June 7, 2011

From NEHJ: Bruins reclaim Hub of Hockey

By Jesse Connolly

Editor’s note: This story originally appeared in the June 2011 issue of New England Hockey Journal. 

For loyal fans of the Boston Bruins, convincing those around them to give hockey the time of day has

The Bruins celebrate their Eastern Conference championship -- and a Stanley Cup Finals matchup against Vancouver-- after their thrilling, 1-0 victory over the Lightning in Game 7 last month. (Jim Rogash/Getty Images)

The Bruins celebrate their Eastern Conference championship -- and a Stanley Cup Finals matchup against Vancouver-- after their thrilling, 1-0 victory over the Lightning in Game 7 last month. (Jim Rogash/Getty Images)

been a lifelong battle. Oftentimes, unfortunately, it has been a losing one.

While the Black and Gold haven’t been completely mired in misery since the glory days of the Big, Bad Bruins, the amount of hockey-induced heartache doled out every spring since the team last captured the Stanley Cup in 1972 has kept an Original Six franchise in the shadows of its Boston sports brethren for the better part of four decades.

Those of us not lucky enough to have inhabited the old Garden to witness such greats as Bobby Orr, Phil Esposito and Johnny Bucyk sport the Spoked-B are often reminded that Boston was once a hockey town, one in which every member of the Bruins — whether a star or a spare part — was treated like a god.

But somewhere along the way — especially in the past decade — that all changed. The Red Sox surged back to the forefront and famously ended their infamous 86-year curse. The Patriots rode the dynamic duo of Tom Brady and Bill Belichick to three Super Bowl titles plus a season of near perfection. The Celtics put an end to their own misfortune by re-creating the “Big Three” with Paul Pierce, Kevin Garnett and Ray Allen to raise their historic 17th championship banner in 2008 — their first in more than 20 years.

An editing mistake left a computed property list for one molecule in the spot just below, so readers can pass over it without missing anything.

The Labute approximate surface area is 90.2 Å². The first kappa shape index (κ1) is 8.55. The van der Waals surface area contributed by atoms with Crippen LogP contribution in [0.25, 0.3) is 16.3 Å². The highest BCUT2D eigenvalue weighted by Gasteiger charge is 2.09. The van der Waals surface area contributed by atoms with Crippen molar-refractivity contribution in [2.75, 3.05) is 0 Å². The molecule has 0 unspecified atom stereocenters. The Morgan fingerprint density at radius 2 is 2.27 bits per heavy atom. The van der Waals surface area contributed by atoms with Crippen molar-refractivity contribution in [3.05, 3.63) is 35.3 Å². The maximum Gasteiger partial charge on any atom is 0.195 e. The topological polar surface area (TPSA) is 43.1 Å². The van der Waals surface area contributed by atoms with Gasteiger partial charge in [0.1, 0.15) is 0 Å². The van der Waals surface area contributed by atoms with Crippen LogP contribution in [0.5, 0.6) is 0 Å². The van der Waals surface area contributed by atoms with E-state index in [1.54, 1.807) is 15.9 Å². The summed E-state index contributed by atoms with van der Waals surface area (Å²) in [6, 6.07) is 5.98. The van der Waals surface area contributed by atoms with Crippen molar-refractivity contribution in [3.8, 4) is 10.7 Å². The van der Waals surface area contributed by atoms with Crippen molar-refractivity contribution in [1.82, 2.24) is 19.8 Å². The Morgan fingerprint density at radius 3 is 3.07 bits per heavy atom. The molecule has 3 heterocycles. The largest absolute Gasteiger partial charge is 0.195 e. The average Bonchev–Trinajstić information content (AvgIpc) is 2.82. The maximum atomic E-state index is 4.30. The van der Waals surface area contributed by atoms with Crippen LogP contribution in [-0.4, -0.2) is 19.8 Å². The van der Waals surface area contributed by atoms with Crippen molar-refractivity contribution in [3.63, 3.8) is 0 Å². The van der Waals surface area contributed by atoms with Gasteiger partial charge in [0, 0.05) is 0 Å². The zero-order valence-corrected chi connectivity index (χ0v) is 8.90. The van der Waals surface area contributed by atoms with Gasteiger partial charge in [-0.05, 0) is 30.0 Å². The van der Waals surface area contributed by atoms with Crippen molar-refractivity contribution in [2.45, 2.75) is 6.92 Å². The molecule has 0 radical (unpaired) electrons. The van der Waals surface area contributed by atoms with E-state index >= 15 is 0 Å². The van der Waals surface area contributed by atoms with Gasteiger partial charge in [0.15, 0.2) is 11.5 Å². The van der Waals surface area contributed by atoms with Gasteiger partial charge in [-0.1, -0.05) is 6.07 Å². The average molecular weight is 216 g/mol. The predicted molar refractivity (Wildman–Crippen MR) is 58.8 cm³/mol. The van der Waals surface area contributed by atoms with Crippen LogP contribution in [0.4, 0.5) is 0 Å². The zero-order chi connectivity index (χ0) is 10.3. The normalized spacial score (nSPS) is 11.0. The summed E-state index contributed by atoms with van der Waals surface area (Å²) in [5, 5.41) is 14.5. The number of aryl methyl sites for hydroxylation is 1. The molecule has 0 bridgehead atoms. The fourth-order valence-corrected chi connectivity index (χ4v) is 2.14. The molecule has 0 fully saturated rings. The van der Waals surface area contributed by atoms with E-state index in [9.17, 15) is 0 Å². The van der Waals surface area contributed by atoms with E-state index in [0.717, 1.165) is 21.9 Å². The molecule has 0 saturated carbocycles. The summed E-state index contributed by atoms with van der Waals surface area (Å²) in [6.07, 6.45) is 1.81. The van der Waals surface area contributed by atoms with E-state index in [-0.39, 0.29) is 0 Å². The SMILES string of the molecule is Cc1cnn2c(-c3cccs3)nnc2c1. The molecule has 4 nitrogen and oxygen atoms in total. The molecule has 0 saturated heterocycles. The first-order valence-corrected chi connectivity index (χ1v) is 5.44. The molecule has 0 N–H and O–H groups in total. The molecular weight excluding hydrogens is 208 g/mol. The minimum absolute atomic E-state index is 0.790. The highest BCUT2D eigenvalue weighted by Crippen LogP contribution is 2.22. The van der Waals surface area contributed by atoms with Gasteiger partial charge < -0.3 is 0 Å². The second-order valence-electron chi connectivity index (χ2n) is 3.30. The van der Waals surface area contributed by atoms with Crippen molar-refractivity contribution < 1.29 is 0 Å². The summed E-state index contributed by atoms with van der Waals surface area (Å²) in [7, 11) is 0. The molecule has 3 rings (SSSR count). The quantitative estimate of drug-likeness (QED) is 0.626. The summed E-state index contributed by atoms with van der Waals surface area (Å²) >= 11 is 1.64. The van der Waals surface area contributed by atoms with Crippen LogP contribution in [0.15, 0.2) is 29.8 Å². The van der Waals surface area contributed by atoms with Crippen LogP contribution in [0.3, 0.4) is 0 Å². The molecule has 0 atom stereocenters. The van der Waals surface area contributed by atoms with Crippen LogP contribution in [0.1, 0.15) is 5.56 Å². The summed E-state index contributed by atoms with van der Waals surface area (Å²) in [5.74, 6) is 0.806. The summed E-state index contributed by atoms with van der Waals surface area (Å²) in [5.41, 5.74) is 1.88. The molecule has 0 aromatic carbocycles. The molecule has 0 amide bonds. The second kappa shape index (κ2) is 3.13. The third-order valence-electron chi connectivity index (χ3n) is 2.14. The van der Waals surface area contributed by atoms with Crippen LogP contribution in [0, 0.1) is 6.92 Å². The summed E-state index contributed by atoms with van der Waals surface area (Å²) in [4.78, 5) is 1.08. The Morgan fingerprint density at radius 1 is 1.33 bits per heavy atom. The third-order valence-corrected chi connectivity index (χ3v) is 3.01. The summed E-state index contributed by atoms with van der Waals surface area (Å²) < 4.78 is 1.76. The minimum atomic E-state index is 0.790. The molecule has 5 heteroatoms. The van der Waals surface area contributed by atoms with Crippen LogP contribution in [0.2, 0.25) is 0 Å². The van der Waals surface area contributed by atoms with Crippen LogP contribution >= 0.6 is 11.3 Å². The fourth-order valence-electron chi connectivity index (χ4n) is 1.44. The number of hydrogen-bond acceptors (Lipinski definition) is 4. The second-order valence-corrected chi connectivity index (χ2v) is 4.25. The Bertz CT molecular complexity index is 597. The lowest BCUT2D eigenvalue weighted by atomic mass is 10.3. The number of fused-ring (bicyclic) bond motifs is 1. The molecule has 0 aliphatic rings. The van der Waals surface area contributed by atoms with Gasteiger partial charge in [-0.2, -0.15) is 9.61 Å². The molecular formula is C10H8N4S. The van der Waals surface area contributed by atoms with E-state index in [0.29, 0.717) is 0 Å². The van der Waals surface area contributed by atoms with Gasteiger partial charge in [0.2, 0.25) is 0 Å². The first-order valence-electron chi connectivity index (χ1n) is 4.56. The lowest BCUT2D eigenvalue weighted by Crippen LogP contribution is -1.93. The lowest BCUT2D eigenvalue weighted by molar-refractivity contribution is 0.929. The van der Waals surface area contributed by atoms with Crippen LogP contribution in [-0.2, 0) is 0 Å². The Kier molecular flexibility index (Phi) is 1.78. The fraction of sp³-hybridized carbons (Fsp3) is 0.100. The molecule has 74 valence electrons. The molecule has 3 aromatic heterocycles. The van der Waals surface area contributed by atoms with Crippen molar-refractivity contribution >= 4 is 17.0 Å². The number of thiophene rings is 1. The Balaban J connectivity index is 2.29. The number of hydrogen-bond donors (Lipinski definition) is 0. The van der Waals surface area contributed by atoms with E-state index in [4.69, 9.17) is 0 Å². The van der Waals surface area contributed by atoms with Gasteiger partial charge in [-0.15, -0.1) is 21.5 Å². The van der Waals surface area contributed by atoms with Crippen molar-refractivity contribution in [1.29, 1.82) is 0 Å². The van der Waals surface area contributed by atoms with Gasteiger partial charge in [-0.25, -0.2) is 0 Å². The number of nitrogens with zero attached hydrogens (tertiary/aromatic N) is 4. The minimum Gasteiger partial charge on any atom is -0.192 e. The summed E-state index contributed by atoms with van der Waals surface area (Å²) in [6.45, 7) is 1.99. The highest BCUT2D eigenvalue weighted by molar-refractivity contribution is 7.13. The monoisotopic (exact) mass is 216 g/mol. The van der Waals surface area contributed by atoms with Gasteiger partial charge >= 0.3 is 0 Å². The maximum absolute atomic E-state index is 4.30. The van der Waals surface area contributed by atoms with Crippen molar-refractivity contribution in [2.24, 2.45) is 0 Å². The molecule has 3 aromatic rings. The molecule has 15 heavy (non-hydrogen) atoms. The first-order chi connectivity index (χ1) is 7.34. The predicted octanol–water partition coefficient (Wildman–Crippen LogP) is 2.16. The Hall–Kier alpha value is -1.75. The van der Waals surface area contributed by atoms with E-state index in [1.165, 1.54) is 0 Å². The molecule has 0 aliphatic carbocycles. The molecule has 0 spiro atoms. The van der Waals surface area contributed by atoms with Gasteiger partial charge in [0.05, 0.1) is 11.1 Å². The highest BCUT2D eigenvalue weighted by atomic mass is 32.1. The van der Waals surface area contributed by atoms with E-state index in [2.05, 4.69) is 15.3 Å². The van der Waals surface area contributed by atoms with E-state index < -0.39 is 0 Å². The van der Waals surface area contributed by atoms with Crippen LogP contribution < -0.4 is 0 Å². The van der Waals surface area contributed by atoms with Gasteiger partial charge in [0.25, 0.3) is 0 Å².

The Bruins? They were busy trying to figure out how to shift out of neutral, a gear they’d been stuck in since Cam Neely hung up his skates in the mid-’90s and, more recently, Ray Bourque was sent packing for the Rocky Mountains.

If winning cures everything, it’s no wonder hockey has been such a tough sell, as the Bruins have left their fans’ hopes of glory mortally wounded season after season.

From 2000 to 2008, the Bruins failed to win a single playoff series. They traded away three of their captains in Bourque, Jason Allison and Joe Thornton, all while waving goodbye to one talented player after another — only to replace them with pluggers or aged veterans who were eons past their primes throughout most of the decade.

With continuity non-existent and a Stanley Cup looking completely out of reach, a franchise that once qualified for the playoffs for a record 29 consecutive seasons was in utter disarray. General manager Peter Chiarelli, and subsequently Claude Julien — hired as head coach after the disastrous, Dave Lewis-led, 2006-07 campaign — were largely responsible for a dramatic turnaround.

Like a wide-eyed kid staring at an elaborate, 500-piece puzzle, Chiarelli has spent the past few years figuring out where all of the pieces fit in order for the Bruins to be successful in the playoffs. The GM thought he had it solved in 2009 when the Black and Gold finished as the No. 1 seed in the Eastern Conference, only to be let down when they bowed out in the second round. After a trying regular season the following year, the Bruins seemed poised to get over the hump and into the conference finals, only to blow a 3-0 series lead against the Flyers.

And it was the reaction from the fans that was so fitting, such a testament to how low the expectations had sunk for the Black and Gold. This was your typical Bruins, lifting your hopes for an instant only to rip your heart out.